Police Dogs Won’t Die Alone In Animal Shelters Anymore | DogExpress
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Police Dogs Won’t Die Alone In Animal Shelters Anymore

Recently, Ramu – one of the police dogs that retired last month, died a lonely death at an animal shelter. He spent 12 years of his life fighting criminals and sniffing out bombs. In his death, he’s turned savior for his fellow canines.

Ramu was sent to an animal shelter as are all retiring dogs, to enable them to lead a peaceful autumnal life. But Ramu missed his handler’s love and affection and struggled to cope with his new surroundings. He pined for his handler and he died within two weeks.

“Most police dogs who miss their handlers are depressed once they retire,” says KM Puttaswamy, a handler in Bengaluru since 1987.

However, Ramu’s ordeal managed to draw the attention of the higher-ups in the department. Bhaskar Rao, ADGP (crime and technical wing), who has himself adopted two strays, said Ramu’s death left him distraught and led him to decide that dogs should be left in their care post retirement too.

Police dogs gets their handlers back

“We made a new rule on June 17, empowering handlers to look after their dogs after they retire from service. The department will bear their expenses,” Rao said.

Puttaswamy, who’s trained more than 50 dogs since 1987 and been a handler for four dogs, said, “These dogs develop an emotional relationship with their handlers and suffer from depression when separated.” Police dogs literally come of age under their handlers. The department adopts German Shepherds, Dobermans and Labradors when they are three months old, from reputed agencies after vetting their pedigree.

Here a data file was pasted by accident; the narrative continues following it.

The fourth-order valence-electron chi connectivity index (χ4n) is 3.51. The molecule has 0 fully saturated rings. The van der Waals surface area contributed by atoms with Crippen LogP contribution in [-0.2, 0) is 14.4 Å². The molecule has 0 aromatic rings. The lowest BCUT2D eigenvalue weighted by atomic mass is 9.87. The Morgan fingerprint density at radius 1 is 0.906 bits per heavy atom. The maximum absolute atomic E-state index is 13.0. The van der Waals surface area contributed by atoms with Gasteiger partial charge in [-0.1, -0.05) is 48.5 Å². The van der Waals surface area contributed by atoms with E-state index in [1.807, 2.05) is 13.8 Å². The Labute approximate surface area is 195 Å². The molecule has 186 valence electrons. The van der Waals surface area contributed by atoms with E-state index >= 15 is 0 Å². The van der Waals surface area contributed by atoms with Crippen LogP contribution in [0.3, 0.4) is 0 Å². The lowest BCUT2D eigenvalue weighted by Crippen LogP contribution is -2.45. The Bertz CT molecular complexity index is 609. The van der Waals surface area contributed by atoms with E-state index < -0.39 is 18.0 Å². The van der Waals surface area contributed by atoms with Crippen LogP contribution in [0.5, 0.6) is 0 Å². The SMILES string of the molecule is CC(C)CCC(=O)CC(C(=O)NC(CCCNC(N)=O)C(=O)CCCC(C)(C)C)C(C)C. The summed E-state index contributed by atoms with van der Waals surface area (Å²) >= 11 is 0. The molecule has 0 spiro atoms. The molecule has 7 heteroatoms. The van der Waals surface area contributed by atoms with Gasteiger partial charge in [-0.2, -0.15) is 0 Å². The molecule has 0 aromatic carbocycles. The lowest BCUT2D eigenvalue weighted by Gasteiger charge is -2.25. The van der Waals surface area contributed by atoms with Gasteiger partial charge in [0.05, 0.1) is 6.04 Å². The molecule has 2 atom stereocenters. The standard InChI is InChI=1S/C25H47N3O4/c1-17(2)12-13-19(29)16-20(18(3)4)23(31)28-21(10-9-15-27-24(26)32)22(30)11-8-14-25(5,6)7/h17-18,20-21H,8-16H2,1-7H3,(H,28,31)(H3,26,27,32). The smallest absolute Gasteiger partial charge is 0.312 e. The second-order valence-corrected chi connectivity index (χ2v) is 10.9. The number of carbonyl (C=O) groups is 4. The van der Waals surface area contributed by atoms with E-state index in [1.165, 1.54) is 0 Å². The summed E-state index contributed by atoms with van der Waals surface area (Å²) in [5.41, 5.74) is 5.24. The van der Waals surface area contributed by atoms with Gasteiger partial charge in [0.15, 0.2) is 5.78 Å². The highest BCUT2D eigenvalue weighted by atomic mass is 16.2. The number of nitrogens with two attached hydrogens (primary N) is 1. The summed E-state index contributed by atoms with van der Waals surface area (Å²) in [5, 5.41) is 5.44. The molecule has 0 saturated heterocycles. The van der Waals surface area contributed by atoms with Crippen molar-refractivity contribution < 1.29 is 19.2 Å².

Police Dogs

Once a dog is enlisted for a squad, it is assigned a handler. The dog spends the rest of its years with the same handler. The relationship between a handler and a dog is similar to a master-disciple or a parent-child.

“A police dog’s routine is known only to its handler, who can sense when the dog is hungry and needs to be taken out to attend nature’s call. Dogs taken away from their handlers are like fish out of water and lose the battle for survival. In their old age, it is better they remain with their handlers,” says Ninga Reddy Patil, inspector, dog squad.

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